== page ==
Yoga Therapy Tip Quickie: Child’s Pose Reloaded

Upward-facing Child's Pose

Reclined Child’s Pose: A gentle move to help your spine


Last Friday I took an arm balancing workshop taught by one of my teachers, Samantha Lloyd.  The workshop was on Side Crow, or Parsva Bakasana; seeing as I’ve always wanted to be a bird I couldn’t not take the workshop.   Not really, but I love the challenge of balancing poses.   The funny thing about arm balance poses is many of us think they are out of reach for us, no pun intended.   The wrist flexibility, the core work, the possibility that we’ll crash land and need to dish out a very sizeable amount of money for a good plastic plastic surgeon not located in Mexico to fix the damage caused by said crash.  The struggle is real, as the kids say.

We’re missing the point though.  As often happens we look at the final pose and think, “No. Way.”, but we forget about all the steps needed to get us to liftoff.  We can practice the fundamentals of all arm balance poses, Side Crow included, without even getting off the floor.  Bonus: our core will be stronger and your spine will be happier for it.


Here’s a mini sequence of 4 steps to doing Reclined Child’s Pose, or Supta Balasana


For steps 1-3, the challenge is to keep the lower back and tailbone on the floor.  Hold your legs in a way that lets you keep your spine neutral and long.  This pose will help you build better flexibility at the hips, get rid of back pain, increase the flexibility of your back muscles and the strength of your chest and abdominals, and improve the overall health of your spine.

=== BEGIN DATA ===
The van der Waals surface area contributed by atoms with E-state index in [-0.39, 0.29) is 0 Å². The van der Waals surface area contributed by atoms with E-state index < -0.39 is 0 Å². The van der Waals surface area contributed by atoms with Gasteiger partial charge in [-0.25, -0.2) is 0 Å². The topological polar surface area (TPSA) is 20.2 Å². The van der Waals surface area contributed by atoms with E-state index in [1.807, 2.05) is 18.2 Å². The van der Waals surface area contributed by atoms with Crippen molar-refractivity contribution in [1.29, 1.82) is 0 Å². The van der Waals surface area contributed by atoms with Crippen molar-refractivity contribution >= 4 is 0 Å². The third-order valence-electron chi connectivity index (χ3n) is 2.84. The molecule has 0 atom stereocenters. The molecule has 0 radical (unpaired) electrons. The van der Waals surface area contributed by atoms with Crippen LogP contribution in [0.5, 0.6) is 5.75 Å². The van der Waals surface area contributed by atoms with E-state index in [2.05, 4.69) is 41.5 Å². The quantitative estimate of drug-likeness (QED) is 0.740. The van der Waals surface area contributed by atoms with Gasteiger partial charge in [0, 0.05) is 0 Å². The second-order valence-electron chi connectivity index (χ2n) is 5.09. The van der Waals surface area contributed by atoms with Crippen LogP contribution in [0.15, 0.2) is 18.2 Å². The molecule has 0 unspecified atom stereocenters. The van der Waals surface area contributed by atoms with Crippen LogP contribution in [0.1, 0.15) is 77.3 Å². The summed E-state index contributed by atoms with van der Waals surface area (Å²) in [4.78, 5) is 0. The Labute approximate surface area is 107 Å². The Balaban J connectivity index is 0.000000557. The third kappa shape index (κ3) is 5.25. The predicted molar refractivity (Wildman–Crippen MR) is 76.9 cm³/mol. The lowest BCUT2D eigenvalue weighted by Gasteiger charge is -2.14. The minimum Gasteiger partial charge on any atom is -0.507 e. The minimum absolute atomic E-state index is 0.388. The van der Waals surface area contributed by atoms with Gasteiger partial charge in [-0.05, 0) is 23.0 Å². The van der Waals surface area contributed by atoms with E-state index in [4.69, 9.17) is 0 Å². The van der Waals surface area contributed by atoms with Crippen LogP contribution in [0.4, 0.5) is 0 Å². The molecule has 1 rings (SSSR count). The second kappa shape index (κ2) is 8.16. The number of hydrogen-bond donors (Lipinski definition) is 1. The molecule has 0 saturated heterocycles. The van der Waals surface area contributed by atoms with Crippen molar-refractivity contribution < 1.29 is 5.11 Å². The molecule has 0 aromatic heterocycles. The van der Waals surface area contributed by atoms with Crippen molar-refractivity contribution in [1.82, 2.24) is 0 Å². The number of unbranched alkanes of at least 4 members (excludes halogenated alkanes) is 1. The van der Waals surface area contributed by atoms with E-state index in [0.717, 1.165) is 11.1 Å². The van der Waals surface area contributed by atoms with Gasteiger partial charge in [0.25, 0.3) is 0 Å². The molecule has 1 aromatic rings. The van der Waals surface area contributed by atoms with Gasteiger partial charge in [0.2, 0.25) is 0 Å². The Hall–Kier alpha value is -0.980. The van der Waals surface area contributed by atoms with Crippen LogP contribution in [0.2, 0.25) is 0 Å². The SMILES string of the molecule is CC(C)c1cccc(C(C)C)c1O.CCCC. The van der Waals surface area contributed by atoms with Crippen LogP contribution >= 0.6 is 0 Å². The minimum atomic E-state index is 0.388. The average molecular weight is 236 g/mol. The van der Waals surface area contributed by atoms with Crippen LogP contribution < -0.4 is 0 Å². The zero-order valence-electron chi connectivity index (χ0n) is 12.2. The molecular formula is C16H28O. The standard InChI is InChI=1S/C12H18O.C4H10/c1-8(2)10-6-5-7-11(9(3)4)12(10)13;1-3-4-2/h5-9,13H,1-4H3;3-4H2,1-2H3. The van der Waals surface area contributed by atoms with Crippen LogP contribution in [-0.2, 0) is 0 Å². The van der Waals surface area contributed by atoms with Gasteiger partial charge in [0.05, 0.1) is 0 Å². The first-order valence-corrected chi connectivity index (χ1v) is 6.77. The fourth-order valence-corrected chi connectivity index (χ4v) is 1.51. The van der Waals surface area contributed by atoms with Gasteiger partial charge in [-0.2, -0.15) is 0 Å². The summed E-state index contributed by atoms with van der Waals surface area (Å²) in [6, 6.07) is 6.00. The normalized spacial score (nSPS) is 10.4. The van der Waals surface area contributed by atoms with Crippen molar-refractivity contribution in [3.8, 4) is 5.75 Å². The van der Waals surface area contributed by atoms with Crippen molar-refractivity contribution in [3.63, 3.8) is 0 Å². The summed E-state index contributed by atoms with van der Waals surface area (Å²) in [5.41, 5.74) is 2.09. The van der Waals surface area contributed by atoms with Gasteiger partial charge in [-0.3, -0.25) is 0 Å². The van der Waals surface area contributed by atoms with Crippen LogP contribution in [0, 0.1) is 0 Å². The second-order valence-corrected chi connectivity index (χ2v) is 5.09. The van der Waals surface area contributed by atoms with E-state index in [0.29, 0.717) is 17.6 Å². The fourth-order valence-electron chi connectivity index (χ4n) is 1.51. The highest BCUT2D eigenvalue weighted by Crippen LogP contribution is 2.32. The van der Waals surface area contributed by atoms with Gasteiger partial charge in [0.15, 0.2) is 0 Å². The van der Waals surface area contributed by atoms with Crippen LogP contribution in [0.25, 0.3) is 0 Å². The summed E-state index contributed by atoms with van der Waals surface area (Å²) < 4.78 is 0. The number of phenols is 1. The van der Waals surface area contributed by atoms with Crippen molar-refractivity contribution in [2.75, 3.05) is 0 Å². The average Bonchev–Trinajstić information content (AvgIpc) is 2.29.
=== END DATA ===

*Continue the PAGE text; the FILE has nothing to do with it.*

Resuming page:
Prop tips: If you can’t reach your ankles, shins, or knees in steps 1-3 without lifting your tailbone or lower back off the floor use a strap around the legs. (Not shown.)  Extra padding in the way of a thinly folded blanket or folded mat can help in step 4 for those of us with a spiny back.  You know, like a dinosaur.

Options:  Keep the legs together at the ankles and knees by gently squeezing the legs together.  If you can’t keep the spine on the floor, or to vary it up, take your knees wide and your big toes together.  In this case, aim to pull your knees in towards your armpits.

Caution:  If you have arthritis or an otherwise injured spine, avoid step 4 and stick to steps 1-3 with a neutral spine.


Step 1: Hold Ankles

Upward-facing Child's Pose


Step 2: Hold Shins

Upward-facing Child's Pose


Step 3: Hold Knees

Reclined Child's Pose


Step 4: Full Pose

Supta Balasana



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